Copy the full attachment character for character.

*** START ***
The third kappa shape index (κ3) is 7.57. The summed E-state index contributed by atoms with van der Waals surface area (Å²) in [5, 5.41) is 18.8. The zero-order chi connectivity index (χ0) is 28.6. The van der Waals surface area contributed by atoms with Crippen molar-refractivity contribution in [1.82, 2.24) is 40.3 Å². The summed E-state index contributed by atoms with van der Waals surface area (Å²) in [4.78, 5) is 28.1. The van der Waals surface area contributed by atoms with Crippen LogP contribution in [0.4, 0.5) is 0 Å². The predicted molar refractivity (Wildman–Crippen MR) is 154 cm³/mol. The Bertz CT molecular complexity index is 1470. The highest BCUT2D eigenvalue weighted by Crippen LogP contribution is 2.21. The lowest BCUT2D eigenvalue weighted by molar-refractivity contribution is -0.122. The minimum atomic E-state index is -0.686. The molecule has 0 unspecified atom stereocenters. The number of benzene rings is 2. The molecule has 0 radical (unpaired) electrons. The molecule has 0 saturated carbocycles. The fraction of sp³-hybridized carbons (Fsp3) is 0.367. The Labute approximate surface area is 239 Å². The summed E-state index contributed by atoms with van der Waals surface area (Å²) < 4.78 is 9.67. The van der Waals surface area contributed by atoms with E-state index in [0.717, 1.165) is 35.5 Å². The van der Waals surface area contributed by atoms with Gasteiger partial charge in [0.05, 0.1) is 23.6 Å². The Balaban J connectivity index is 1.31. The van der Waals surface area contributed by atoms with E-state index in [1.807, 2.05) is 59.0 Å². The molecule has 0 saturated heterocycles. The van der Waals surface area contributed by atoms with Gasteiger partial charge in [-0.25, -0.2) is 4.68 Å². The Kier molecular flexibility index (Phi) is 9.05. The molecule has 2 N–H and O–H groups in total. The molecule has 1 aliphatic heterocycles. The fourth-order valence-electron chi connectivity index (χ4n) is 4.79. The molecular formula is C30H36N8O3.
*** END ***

The third kappa shape index (κ3) is 7.57. The summed E-state index contributed by atoms with van der Waals surface area (Å²) in [5, 5.41) is 18.8. The zero-order chi connectivity index (χ0) is 28.6. The van der Waals surface area contributed by atoms with Crippen molar-refractivity contribution in [1.82, 2.24) is 40.3 Å². The summed E-state index contributed by atoms with van der Waals surface area (Å²) in [4.78, 5) is 28.1. The van der Waals surface area contributed by atoms with Crippen LogP contribution in [0.4, 0.5) is 0 Å². The predicted molar refractivity (Wildman–Crippen MR) is 154 cm³/mol. The Bertz CT molecular complexity index is 1470. The highest BCUT2D eigenvalue weighted by Crippen LogP contribution is 2.21. The lowest BCUT2D eigenvalue weighted by molar-refractivity contribution is -0.122. The minimum atomic E-state index is -0.686. The molecule has 0 unspecified atom stereocenters. The number of benzene rings is 2. The molecule has 0 radical (unpaired) electrons. The molecule has 0 saturated carbocycles. The fraction of sp³-hybridized carbons (Fsp3) is 0.367. The Labute approximate surface area is 239 Å². The summed E-state index contributed by atoms with van der Waals surface area (Å²) < 4.78 is 9.67. The van der Waals surface area contributed by atoms with E-state index in [0.717, 1.165) is 35.5 Å². The van der Waals surface area contributed by atoms with Gasteiger partial charge in [0.05, 0.1) is 23.6 Å². The Balaban J connectivity index is 1.31. The van der Waals surface area contributed by atoms with E-state index in [1.807, 2.05) is 59.0 Å². The molecule has 0 saturated heterocycles. The van der Waals surface area contributed by atoms with Gasteiger partial charge in [-0.25, -0.2) is 4.68 Å². The Kier molecular flexibility index (Phi) is 9.05. The molecule has 2 N–H and O–H groups in total. The molecule has 1 aliphatic heterocycles. The fourth-order valence-electron chi connectivity index (χ4n) is 4.79. The molecular formula is C30H36N8O3.